The authority of the sacred canons is invested with divine validity because they came about through the inspiration of the Holy Spirit Himself. They’re His own work. So the canons and the Holy Scriptures constitute the two lungs of the Church, which Christians ought not merely to respect and revere, but should also live and breathe.

Observance of the sacred canons isn’t optional, nor has it to do with a ‘reference point in the perfection towards which we are tending’. It’s obligatory and if we have to break it, this should always be in a state of repentance and confession, and we should hasten to return to orthodoxy and orthopraxy [right thinking and right action], though this should not be taken as meaning that these two, as lived or examined, are separate. Because, with the laxity that has crept into the spiritual life of Christians, the canons have been absorbed by dispensation and dispensation’s become the rule [canon], as it were a kind of ‘canonical Monophytism.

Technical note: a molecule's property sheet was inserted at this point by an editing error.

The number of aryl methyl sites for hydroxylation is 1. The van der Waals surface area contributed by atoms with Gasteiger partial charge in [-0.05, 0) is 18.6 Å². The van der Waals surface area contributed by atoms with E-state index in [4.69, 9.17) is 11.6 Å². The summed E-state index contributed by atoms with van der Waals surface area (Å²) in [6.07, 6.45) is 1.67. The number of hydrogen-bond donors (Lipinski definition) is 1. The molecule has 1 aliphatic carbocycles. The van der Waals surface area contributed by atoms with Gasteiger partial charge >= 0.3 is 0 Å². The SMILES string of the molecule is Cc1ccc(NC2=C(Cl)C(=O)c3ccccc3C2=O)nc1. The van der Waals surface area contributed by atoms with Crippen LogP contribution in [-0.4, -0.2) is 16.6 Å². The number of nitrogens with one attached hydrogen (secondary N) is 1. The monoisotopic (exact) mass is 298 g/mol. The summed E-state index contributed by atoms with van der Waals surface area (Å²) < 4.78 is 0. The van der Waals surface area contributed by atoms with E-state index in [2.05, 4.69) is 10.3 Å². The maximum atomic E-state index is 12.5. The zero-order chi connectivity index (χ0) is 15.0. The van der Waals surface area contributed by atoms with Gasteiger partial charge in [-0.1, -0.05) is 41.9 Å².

The sacred canons don’t ‘punish’ rather they ‘regulate’ any deviation from orthodoxy and orthopraxy. A sin isn’t forgiven, but ‘regulated’ in proper fashion, as envisaged by the canons.

In general, we might say that the Church (positively or negatively) has become ‘Biblical’: it judges Holy Scripture and Holy Scripture judges the Church, while both judge and are judged by the sacred canons, since Holy Scripture and the sacred canons were begotten by the Church. They’re judged by the Church and the Church is judged by both.